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Ozone - Gas Profile



Ozone (O3) is a naturally occurring, odourless, colourless gas composed of three molecules of oxygen (O3). It happens in the stratosphere above Earth and the troposphere close to the surface. The gas ozone (O3) is odoriferous and invisible, ranging in hue from colourless to blue. Ozone exposure has been linked to various adverse health effects, including headaches, coughing, dry throat, shortness of breath, chest tightness, and fluid buildup in the lungs. Intensified signs and symptoms may result from prolonged exposure. Asthma may develop with long-term exposure. Ozone exposure can be harmful to workers. The dose, length of time, and nature of the work all contribute to the total amount of exposure.


Christian Friedrich Schönbein, a German-Swiss chemist, first identified and isolated Ozone(O3) in 1839. 

  • A single molecule of ozone has three oxygen atoms, whereas a single molecule of oxygen consists of just two atoms.
  • Motor vehicle emissions and the synthesis of natural gas contribute to forming dangerous ground-level ozone.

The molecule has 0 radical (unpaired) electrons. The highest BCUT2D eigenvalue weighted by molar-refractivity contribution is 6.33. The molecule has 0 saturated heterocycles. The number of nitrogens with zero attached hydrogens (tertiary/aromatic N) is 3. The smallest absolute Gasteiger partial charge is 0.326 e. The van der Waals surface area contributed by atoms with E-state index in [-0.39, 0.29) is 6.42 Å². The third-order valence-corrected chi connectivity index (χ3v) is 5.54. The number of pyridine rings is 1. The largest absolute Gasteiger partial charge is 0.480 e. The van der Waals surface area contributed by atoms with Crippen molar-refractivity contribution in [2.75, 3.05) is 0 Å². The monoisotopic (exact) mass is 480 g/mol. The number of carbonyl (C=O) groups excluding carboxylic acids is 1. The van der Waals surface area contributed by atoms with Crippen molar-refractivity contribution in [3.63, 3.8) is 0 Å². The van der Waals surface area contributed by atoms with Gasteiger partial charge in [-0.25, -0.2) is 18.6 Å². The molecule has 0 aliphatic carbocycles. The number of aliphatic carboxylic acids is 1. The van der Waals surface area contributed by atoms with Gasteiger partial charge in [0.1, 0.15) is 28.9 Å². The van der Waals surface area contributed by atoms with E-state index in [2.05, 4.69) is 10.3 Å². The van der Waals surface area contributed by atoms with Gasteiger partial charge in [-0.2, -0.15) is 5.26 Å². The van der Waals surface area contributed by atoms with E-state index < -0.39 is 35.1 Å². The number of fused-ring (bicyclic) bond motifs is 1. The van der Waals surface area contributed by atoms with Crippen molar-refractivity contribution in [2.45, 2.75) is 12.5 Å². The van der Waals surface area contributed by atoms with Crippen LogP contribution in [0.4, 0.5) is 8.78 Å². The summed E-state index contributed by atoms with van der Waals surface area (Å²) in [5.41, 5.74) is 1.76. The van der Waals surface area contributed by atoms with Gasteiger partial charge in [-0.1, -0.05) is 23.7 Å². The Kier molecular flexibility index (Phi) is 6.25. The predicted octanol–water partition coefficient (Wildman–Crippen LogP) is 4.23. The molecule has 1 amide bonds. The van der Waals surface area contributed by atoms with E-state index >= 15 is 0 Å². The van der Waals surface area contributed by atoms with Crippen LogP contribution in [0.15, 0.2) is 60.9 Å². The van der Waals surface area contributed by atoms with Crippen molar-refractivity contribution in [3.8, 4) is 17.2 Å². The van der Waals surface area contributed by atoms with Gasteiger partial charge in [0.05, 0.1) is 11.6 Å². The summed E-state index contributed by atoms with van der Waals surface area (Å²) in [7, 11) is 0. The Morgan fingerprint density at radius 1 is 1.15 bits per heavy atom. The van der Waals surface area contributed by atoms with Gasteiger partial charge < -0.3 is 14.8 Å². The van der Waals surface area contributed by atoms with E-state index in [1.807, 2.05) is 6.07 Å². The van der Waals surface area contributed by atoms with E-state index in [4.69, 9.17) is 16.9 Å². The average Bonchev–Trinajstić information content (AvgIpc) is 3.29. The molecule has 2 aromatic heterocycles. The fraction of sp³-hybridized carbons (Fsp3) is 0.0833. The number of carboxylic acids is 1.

• The Environmental Protection Agency warns that exposure to ozone levels of 70 ppb or higher for 8 hours or more can have adverse health effects. 
    They tend to congregate in urban areas when the weather is warm and stable.
  • Using the Greek word for "smell," Ozone, Schönbein gave this gas its name.
  • Negative, ground-level ozone is created when volatile organic compounds combine with nitrogen oxide gases released by vehicles and factories (carbon-containing chemicals that evaporate quickly into the air, such as paint thinners).

Fun Fact – Ozone in the stratosphere absorbs most of the ultraviolet radiation from the Sun. Without ozone, the Sun's intense UV radiation would sterilize the Earth's surface.

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